Clio Logo

Completed in 1915 by Cuba City builder R. F. Conlon, this reinforced concrete building served as a Ford dealership and automotive repair shop, as well as an entertainment venue and community gathering space for decades. The structure was briefly owned by brothers, John and Edwin Heim. The Loeffelholz Brothers (George and Charles) and John B. Wagner, took over ownership a few years later, followed by the Cuba City Motor Company. The building has since been converted into apartments.

The Loeffelholz Bros. Ford Garage and Auditorium, circa 1917-1920.

Tire, Wheel, Building, Window

Cuba City's Main Street in 1925, with the Ford garage and Auditorium on the right.

Building, Sky, Window, House

When the Heim Bros. commissioned the garage and auditorium, it was built with a gable roof. A decorative parapet, still intact today, was added in 1920.

The building's street level served as the Ford dealership and repair garage, and the upper level, known for years as the Auditorium, was originally a venue for motion pictures, dances, and live performances. The space had a smooth maple floor, stage, dressing rooms, and a portable motion picture projector.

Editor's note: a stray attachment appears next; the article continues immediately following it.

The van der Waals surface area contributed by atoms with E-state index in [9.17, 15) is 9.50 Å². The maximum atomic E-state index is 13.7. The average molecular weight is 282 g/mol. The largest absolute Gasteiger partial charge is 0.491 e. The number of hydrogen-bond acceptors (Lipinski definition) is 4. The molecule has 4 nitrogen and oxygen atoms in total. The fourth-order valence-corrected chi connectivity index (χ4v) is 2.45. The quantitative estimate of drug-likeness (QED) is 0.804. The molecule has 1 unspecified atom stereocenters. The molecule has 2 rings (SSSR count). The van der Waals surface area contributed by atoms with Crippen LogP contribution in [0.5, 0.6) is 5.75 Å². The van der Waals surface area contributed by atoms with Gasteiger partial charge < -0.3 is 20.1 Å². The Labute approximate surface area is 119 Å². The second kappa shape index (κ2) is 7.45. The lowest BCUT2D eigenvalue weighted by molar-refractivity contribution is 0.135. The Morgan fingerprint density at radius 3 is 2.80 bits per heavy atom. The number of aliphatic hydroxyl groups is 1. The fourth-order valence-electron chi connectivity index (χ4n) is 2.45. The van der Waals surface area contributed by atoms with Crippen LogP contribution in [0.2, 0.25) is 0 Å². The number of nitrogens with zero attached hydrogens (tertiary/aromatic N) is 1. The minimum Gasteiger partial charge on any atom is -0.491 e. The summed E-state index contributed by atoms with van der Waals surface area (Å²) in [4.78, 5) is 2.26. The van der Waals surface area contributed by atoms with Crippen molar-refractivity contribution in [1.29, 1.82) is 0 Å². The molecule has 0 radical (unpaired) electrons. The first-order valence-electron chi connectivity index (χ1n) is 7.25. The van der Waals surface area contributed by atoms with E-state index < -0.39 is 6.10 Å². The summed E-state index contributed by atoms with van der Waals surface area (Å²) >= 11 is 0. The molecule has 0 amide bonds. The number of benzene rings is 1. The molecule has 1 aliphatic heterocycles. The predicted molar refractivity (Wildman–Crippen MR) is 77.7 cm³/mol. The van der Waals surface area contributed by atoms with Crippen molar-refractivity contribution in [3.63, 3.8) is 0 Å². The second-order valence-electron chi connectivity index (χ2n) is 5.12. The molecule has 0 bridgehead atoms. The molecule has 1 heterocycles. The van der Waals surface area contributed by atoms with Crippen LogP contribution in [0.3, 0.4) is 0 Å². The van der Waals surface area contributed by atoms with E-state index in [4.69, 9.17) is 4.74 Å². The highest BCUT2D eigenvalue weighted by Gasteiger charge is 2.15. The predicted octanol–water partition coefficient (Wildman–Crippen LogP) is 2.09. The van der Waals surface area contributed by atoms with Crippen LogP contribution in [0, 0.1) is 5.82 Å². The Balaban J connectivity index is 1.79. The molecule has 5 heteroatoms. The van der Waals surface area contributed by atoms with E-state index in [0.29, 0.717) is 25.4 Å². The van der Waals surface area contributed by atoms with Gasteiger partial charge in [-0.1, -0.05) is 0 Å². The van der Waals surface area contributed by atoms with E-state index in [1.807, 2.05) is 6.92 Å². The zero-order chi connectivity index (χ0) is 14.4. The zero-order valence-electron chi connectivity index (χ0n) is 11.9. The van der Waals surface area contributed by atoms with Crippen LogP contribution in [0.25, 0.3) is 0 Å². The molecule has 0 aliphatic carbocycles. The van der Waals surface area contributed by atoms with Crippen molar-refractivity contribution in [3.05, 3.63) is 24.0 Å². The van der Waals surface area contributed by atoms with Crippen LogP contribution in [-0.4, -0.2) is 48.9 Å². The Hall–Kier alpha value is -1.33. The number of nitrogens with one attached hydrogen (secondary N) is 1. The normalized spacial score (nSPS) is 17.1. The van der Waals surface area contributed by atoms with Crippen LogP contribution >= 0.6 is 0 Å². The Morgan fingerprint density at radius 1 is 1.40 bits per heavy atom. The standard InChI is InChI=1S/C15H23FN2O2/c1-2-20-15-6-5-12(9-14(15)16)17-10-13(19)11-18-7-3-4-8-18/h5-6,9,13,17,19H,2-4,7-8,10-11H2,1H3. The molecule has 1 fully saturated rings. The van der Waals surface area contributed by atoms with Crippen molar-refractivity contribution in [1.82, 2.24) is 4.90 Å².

Before a new gymnasium was built beside the Cuba City High School in 1936-1937, the Auditorium served that purpose, as well. Many basketball games were played in the venue, which presented problems as a basketball court, thanks to three metal roof trusses above the floor—one at the center line and one above each free-throw line.

After World War II, the stage and dressing rooms were removed from the Auditorium and a roller skating rink was installed.

Bartlett, Charles H. Cuba City Memories. 1970.

Goldthorpe, W. H. Cuba City News-Herald. July 9, 1920.

O'Neill, Edward. Cuba City Centennial. Cuba City, Wis., 1975.

Wisconsin Historical Society. "109 N. Main St., Wisconsin Architecture and History Inventory." Accessed May 30, 2022.

Image Sources(Click to expand)

Cuba City Centennial history